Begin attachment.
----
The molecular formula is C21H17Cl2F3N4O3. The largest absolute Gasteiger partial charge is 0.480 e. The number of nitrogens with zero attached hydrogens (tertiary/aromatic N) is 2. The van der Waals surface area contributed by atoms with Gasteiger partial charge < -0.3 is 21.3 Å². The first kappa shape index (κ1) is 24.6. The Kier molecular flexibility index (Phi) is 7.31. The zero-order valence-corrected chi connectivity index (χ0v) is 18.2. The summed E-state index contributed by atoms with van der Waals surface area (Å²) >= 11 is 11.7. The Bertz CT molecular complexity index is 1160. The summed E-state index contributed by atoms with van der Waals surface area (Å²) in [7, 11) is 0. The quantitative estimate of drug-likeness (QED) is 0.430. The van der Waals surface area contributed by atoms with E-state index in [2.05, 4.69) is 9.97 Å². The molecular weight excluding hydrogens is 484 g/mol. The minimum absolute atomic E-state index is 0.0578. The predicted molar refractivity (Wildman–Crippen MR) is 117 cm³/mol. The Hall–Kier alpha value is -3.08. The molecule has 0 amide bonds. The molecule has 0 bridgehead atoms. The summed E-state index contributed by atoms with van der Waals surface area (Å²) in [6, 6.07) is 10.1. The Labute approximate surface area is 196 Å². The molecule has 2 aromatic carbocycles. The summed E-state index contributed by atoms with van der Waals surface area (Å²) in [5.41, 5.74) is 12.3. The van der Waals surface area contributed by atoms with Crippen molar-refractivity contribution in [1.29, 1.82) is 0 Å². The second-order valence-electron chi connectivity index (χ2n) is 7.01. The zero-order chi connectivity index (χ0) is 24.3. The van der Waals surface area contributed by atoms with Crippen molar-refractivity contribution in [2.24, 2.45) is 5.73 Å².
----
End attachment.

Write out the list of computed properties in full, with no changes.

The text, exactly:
The molecular formula is C21H17Cl2F3N4O3. The largest absolute Gasteiger partial charge is 0.480 e. The number of nitrogens with zero attached hydrogens (tertiary/aromatic N) is 2. The van der Waals surface area contributed by atoms with Gasteiger partial charge < -0.3 is 21.3 Å². The first kappa shape index (κ1) is 24.6. The Kier molecular flexibility index (Phi) is 7.31. The zero-order valence-corrected chi connectivity index (χ0v) is 18.2. The summed E-state index contributed by atoms with van der Waals surface area (Å²) >= 11 is 11.7. The Bertz CT molecular complexity index is 1160. The summed E-state index contributed by atoms with van der Waals surface area (Å²) in [7, 11) is 0. The quantitative estimate of drug-likeness (QED) is 0.430. The van der Waals surface area contributed by atoms with E-state index in [2.05, 4.69) is 9.97 Å². The molecular weight excluding hydrogens is 484 g/mol. The minimum absolute atomic E-state index is 0.0578. The predicted molar refractivity (Wildman–Crippen MR) is 117 cm³/mol. The Hall–Kier alpha value is -3.08. The molecule has 0 amide bonds. The molecule has 0 bridgehead atoms. The summed E-state index contributed by atoms with van der Waals surface area (Å²) in [6, 6.07) is 10.1. The Labute approximate surface area is 196 Å². The molecule has 2 aromatic carbocycles. The summed E-state index contributed by atoms with van der Waals surface area (Å²) in [5.41, 5.74) is 12.3. The van der Waals surface area contributed by atoms with Crippen molar-refractivity contribution in [1.29, 1.82) is 0 Å². The second-order valence-electron chi connectivity index (χ2n) is 7.01. The zero-order chi connectivity index (χ0) is 24.3. The van der Waals surface area contributed by atoms with Crippen molar-refractivity contribution in [2.24, 2.45) is 5.73 Å².